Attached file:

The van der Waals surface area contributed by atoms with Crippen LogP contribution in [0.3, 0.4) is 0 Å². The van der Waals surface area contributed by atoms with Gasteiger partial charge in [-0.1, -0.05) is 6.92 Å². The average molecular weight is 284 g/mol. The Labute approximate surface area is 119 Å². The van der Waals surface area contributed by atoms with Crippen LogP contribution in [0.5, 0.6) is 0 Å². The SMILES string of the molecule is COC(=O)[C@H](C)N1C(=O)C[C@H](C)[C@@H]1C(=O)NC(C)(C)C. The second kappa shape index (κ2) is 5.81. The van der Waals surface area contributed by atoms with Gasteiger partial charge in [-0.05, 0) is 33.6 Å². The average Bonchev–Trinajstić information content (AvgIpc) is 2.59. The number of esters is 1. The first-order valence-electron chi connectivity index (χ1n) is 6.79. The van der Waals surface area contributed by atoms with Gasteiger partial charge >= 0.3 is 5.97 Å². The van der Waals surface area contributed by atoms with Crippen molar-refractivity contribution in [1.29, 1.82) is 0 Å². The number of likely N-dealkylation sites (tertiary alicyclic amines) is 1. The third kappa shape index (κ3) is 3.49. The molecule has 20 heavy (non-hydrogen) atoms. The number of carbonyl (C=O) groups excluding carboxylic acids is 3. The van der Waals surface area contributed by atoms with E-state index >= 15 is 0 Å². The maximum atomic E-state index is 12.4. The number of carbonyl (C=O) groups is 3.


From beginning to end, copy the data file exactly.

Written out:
The van der Waals surface area contributed by atoms with Crippen LogP contribution in [0.3, 0.4) is 0 Å². The van der Waals surface area contributed by atoms with Gasteiger partial charge in [-0.1, -0.05) is 6.92 Å². The average molecular weight is 284 g/mol. The Labute approximate surface area is 119 Å². The van der Waals surface area contributed by atoms with Crippen LogP contribution in [0.5, 0.6) is 0 Å². The SMILES string of the molecule is COC(=O)[C@H](C)N1C(=O)C[C@H](C)[C@@H]1C(=O)NC(C)(C)C. The second kappa shape index (κ2) is 5.81. The van der Waals surface area contributed by atoms with Gasteiger partial charge in [-0.05, 0) is 33.6 Å². The average Bonchev–Trinajstić information content (AvgIpc) is 2.59. The number of esters is 1. The first-order valence-electron chi connectivity index (χ1n) is 6.79. The van der Waals surface area contributed by atoms with Gasteiger partial charge >= 0.3 is 5.97 Å². The van der Waals surface area contributed by atoms with Crippen molar-refractivity contribution in [1.29, 1.82) is 0 Å². The number of likely N-dealkylation sites (tertiary alicyclic amines) is 1. The third kappa shape index (κ3) is 3.49. The molecule has 20 heavy (non-hydrogen) atoms. The number of carbonyl (C=O) groups excluding carboxylic acids is 3. The van der Waals surface area contributed by atoms with E-state index >= 15 is 0 Å². The maximum atomic E-state index is 12.4. The number of carbonyl (C=O) groups is 3.